Consumers will be spared any impact of the hike in excise duty on auto fuels of R1.50 per litre announced by the government on Thursday with oil marketers planning to absorb the increase. “There will be no change in fuel prices as of now,” Indian Oil Corporation (IOC) chairman B Ashok said, pointing out that the profits from sales of petrol and diesel would cushion the impact of the increase in the levy.
However, consumers are also unlikely to benefit from fall in the prices of auto fuels that would have resulted from the falling international prices of crude oil; oil retailers have been adjusting prices of auto fuels every fortnight in line with global prices. Without committing a view on a price cut, Ashok said that with pricing now decontrolled, the company was “free to review prices as and when required”.
With the price of crude oil having dropped to below $80 a barrel, a four-year low, state-owned oil retailers BPCL, HPCL and IOC are in a position to take a hit on account of the higher excise duty.
Post the hike, the excise duty for petrol goes up from R1.20 a litre to R2.70 a litre and for diesel from R1.46 a litre to R2.96 a litre. The higher
duty will fetch the government an estimated R13,000-15,000 crore annually.
The hike, experts said, was not unexpected given indirect tax receipts, estimated to grow at over 20% in FY15, had grown by a mere 5.6% in April-October to R2.85 lakh crore. This amounted to just 46% of the the full-year target of R6.2 lakh crore. “The government is exploring all options to boost tax collections,” an industry watcher said. The value of the Indian crude basket dropped 17.22%, or $16.42 a barrel, to $78.92 per barrel on Wednesday from $95.34 a barrel on September 30.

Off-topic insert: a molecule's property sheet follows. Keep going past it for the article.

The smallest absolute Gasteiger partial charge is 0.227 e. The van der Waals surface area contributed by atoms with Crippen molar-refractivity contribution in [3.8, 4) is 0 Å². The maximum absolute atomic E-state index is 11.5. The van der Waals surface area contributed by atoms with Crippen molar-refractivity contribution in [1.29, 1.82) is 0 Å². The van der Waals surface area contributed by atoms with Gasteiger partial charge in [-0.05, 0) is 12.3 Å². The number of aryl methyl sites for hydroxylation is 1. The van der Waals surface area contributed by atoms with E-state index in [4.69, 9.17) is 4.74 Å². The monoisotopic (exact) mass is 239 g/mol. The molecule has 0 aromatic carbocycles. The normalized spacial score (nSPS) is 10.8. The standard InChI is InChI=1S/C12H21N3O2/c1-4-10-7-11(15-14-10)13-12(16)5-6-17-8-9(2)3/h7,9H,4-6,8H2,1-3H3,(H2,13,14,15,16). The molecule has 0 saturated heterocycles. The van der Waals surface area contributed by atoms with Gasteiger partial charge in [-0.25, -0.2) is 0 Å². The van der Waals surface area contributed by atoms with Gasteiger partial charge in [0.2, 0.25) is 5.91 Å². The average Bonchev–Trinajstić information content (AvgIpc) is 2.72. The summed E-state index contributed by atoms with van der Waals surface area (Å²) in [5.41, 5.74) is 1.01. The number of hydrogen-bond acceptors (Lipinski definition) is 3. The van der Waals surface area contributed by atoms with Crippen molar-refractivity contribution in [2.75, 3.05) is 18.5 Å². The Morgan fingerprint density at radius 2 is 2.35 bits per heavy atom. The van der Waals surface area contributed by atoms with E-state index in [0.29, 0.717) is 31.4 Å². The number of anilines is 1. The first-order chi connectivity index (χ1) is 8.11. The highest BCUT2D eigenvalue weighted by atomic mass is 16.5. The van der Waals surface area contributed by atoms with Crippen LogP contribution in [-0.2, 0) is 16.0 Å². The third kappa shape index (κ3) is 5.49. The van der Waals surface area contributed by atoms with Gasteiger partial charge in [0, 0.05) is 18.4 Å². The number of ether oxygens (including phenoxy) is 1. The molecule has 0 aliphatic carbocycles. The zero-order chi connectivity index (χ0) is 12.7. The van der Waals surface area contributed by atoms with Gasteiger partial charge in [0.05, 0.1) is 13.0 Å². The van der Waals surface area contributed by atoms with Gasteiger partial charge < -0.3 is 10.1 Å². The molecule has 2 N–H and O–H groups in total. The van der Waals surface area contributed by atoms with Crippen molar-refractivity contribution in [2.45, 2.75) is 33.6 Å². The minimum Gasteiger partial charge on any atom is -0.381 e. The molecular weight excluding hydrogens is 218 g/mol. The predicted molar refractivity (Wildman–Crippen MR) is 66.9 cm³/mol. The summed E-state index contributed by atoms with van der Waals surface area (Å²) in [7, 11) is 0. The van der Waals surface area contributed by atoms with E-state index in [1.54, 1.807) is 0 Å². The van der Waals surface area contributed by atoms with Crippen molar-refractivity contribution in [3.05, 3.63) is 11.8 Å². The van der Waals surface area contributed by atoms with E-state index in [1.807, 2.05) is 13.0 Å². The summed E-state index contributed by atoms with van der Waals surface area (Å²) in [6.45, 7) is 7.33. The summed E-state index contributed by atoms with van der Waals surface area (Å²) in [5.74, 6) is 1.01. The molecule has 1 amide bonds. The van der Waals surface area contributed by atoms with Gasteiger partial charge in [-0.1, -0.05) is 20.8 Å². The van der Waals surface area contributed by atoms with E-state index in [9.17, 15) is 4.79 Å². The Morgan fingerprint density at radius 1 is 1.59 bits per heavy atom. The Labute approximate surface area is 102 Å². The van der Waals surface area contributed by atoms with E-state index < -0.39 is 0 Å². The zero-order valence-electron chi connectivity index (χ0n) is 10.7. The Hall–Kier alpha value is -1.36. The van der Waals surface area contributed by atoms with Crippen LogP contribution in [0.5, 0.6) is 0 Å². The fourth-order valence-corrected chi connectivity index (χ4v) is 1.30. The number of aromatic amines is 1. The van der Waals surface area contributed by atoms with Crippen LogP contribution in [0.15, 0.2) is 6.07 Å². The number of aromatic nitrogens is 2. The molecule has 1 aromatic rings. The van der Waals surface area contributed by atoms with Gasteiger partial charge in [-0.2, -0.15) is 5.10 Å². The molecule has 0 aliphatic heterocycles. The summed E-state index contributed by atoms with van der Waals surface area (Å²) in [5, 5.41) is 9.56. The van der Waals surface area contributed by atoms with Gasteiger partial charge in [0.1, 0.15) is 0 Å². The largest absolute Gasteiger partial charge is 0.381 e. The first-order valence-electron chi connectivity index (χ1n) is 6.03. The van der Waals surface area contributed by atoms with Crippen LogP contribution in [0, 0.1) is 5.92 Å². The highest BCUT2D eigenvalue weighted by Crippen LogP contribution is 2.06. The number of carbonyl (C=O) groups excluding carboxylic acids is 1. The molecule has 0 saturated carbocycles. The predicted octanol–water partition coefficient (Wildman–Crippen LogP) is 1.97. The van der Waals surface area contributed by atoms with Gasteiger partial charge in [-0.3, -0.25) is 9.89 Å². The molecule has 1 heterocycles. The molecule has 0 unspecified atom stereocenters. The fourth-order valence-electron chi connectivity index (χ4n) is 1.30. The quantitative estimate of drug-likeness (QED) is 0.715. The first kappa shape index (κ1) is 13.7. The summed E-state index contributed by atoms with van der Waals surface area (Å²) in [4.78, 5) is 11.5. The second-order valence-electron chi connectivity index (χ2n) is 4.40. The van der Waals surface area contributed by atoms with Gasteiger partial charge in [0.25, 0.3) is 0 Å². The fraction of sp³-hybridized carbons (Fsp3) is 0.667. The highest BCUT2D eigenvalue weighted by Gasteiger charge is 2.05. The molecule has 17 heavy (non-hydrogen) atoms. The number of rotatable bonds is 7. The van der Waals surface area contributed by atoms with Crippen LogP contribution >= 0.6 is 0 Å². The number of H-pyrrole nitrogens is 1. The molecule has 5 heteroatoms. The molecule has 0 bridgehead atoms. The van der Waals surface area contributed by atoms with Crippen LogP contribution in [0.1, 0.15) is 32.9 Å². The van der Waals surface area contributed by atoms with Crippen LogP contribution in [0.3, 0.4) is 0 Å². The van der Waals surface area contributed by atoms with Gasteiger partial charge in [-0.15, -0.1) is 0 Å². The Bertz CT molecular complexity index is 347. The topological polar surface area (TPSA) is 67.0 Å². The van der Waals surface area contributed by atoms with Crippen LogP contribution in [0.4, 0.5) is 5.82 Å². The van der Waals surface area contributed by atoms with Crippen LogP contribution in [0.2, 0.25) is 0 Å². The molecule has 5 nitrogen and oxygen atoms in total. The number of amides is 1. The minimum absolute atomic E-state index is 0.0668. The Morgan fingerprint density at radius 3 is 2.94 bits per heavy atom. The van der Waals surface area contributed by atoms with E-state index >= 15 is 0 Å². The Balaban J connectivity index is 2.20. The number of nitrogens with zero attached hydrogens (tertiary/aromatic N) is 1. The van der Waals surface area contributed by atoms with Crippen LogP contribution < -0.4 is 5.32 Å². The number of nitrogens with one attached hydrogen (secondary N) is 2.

The NDA government deregulated the price of diesel in mid-October, allowing the price of the fuel to be determined by market forces both at the refinery gate and at the pump, a move that came against the backdrop of falling crude oil prices. State-owned oil marketing companies cut the price of diesel by Rs 3per litre on October18. As part of its reforms in the oil and gas sector, the government approved an increase in the prices of domestic gas prices from November 1, linking them to a modified version of the Rangarajan committee formula, which uses a weighted average of domestic gas prices in Canada, Russia, the UK and the US, based on annual consumption.
In respect of branded petrol and diesel, the price has gone up from Rs 2.35 per litre to Rs 3.85 a litre and Rs 3.75 a litre to Rs 5.25 a litre. Krupa Venkatesh, senior director at Deloitte in India, believes the move will dampen the enthusiasm generated over the recent reduction in petrol and diesel prices, since oil marketing companies would inevitably pass on the burden to the consumer. “For industrial consumers, since there is no Cenvat credit on these goods, the increase will add to operating cost,” Venkatesh said.